‘Twas the night before Day One and all through the apartment,
Not a roommate was stirring – not Billy, not Trent!
The alarm clock was set and double checked with care –
To rely on just your phone alarm you did not dare.
You turned off Netflix and crawled into bed,
While visions of zeros at the end of your bank account danced in your head.
Hopefully the night before you start your first full-time job will look something like this. Aside from a healthy bedtime routine (no screen time after 9 PM – right?), there are some additional steps you can take to help ease the transition from student to new full-time professional.
Step One: Remember: You’re Still Learning
Remember how it felt when you were entering college? Everything was exciting and confusing, and you had to learn a whole new way of life. “What in the world is a FAFSA?” “When is the best time to get to Bolton to avoid lines?” “What is the last possible minute I can leave Russell Hall to arrive at my 8 AM on time?” Upon entering the workforce, you will find yourself in largely the same situation: you’re in a whole new world. The difference is that now you’re in charge of your own curriculum. Even in jobs with training programs, you will be held accountable for taking initiative and learning the things you need to be effective in your role so you can become a valuable contributor to your company.
Take notes. Ask great questions. Be curious and proactive. Find mentors and “company historians.” You may have just finished up seventeen years in the classroom, but your learning process is just beginning.
Step Two: Communicate with Your Supervisor
Establishing a clear and open line of communication with your supervisor is key. Your supervisor will serve as your primary source of information about team, departmental, and organizational expectations and priorities. This knowledge will guide your goal-setting and give you a basis for decision-making. Ensuring your supervisor is kept in the loop and your priorities are in alignment will make for smooth sailing as you navigate this time of transition.
Seek regular feedback. Avoid presenting problems without ideas for potential solutions. Support initiatives and work to solve challenges that are important to your supervisor.
Step Three: Avoid Negative Neds and Debbie Downers
Flu season in the office is rough, but there’s nothing more contagious than workplace negativity. While you should learn how to establish working relationships with everyone in your organization, be aware of the attitudes of those with whom you surround yourself and how those attitudes may impact your perspective. Remember, too, if someone is willing to speak negatively about others to you, they’d probably also speak negatively about you to others. Avoid venting to coworkers and engaging in office gossip.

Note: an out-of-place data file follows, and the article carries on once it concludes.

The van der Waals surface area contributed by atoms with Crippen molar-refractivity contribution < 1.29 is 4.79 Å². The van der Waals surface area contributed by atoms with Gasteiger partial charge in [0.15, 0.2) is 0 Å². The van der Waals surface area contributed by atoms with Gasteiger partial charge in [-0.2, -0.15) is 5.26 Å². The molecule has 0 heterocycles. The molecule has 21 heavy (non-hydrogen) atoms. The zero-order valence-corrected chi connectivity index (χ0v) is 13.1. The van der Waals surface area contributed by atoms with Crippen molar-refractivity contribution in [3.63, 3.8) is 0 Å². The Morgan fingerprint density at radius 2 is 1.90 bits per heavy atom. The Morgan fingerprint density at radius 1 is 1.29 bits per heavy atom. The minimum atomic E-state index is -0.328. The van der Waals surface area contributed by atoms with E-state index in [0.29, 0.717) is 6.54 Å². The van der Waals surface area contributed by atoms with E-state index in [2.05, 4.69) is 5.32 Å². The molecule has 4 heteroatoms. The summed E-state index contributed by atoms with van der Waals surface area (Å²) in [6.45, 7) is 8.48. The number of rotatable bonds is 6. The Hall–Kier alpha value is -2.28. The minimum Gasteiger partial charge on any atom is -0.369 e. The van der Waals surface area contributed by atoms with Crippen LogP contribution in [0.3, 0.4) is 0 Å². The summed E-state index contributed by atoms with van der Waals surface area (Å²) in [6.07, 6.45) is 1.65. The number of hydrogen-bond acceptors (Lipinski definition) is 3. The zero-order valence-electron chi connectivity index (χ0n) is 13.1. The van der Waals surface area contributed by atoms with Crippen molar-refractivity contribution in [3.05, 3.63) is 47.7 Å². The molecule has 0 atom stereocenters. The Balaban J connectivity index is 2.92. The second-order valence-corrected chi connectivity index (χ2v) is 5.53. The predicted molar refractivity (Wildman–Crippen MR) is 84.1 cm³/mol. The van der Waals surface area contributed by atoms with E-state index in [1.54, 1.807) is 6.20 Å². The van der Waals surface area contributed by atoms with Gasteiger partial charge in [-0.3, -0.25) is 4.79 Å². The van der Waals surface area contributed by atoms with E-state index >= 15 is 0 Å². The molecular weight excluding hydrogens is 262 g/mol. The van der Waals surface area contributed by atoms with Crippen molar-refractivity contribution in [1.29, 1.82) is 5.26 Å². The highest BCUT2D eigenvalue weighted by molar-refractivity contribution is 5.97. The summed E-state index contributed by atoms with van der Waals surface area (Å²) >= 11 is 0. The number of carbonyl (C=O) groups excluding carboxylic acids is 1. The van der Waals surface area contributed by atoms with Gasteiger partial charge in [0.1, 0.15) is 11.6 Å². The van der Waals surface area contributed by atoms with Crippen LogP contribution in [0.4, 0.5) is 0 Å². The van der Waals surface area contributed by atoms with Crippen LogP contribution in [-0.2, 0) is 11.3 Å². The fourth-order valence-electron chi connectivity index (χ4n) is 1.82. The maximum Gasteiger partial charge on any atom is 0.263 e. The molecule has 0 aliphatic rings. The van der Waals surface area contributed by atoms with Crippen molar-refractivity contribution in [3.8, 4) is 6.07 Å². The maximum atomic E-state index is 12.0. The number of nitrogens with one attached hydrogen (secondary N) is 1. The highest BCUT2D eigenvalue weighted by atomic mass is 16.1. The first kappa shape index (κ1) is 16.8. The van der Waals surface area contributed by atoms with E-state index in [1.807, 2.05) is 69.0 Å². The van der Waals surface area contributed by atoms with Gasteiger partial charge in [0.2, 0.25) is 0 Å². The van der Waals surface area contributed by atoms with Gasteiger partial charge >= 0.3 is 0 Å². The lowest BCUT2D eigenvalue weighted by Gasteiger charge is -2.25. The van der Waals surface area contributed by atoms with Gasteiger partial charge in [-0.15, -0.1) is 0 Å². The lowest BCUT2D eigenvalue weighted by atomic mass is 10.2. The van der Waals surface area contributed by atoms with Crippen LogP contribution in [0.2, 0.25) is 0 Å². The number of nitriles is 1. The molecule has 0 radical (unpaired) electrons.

Step Four: Give it Time
Many recent graduates find themselves in positions that are not exactly what they expected. Give yourself some time before you make any hasty decisions – the first year at any job requires adjustment, even for a seasoned professional. And don’t discount the value of the experience, even if it’s not your dream job. No matter what, your first professional job is an opportunity to learn more about your career interests and values, and establish excellent workplace habits. Keep in mind that your performance in this position will impact your ability to successfully move into another position in the future, so focus on your current role, do your best work, make meaningful professional connections, and find the lessons you can take with you.
Step Five: Take Care of Yourself
Starting your first full-time post-graduate job can be draining. Add to that a new city and new adult responsibilities, and it can all seem downright overwhelming. While it can be tempting to pour all of your energy into your work, it is essential that you also establish habits to take care of yourself during this stressful time. Take time to unwind periodically throughout the work day – get to know coworkers, take a few minutes to step outside and walk around the building periodically, and take a break for lunch! Outside of work, establish a routine that includes exercise, plenty of sleep, and eating well. Maintain good financial health through setting and sticking to a realistic budget. Unplug, unwind, and utilize your support system.
With these five easy steps, you’ll be well on your way to rocking that shiny new post-graduate job! And in the meantime, the UGA Career Center is here to help support you as you prepare for this transition. Utilize the After Athens: Life After UGA guide and attend one of the final Arch Ready workshops of the semester, Backpack to Briefcase, on November 16th for more detailed information about the topics discussed in this blog post!